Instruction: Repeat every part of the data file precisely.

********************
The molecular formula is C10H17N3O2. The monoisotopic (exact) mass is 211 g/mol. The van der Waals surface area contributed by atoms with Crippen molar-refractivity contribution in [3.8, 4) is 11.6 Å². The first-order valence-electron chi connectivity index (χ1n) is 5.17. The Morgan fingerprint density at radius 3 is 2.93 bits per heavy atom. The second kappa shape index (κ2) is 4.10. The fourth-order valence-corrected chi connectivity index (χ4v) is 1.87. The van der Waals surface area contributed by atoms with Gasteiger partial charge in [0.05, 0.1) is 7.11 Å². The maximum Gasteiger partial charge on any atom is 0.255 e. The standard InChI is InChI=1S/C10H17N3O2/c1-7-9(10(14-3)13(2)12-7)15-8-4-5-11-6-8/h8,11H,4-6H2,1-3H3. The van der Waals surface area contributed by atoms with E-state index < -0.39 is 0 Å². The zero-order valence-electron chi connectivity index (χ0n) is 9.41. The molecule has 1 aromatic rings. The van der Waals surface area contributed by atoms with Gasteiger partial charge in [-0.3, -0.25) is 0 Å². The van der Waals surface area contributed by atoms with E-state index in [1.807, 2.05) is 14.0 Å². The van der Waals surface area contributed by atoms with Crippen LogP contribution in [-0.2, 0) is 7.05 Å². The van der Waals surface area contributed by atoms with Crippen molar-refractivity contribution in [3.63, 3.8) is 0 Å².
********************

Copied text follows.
The molecular formula is C10H17N3O2. The monoisotopic (exact) mass is 211 g/mol. The van der Waals surface area contributed by atoms with Crippen molar-refractivity contribution in [3.8, 4) is 11.6 Å². The first-order valence-electron chi connectivity index (χ1n) is 5.17. The Morgan fingerprint density at radius 3 is 2.93 bits per heavy atom. The second kappa shape index (κ2) is 4.10. The fourth-order valence-corrected chi connectivity index (χ4v) is 1.87. The van der Waals surface area contributed by atoms with Gasteiger partial charge in [0.05, 0.1) is 7.11 Å². The maximum Gasteiger partial charge on any atom is 0.255 e. The standard InChI is InChI=1S/C10H17N3O2/c1-7-9(10(14-3)13(2)12-7)15-8-4-5-11-6-8/h8,11H,4-6H2,1-3H3. The van der Waals surface area contributed by atoms with E-state index < -0.39 is 0 Å². The zero-order valence-electron chi connectivity index (χ0n) is 9.41. The molecule has 1 aromatic rings. The van der Waals surface area contributed by atoms with Gasteiger partial charge in [-0.3, -0.25) is 0 Å². The van der Waals surface area contributed by atoms with E-state index in [1.807, 2.05) is 14.0 Å². The van der Waals surface area contributed by atoms with Crippen LogP contribution in [-0.2, 0) is 7.05 Å². The van der Waals surface area contributed by atoms with Crippen molar-refractivity contribution in [3.63, 3.8) is 0 Å².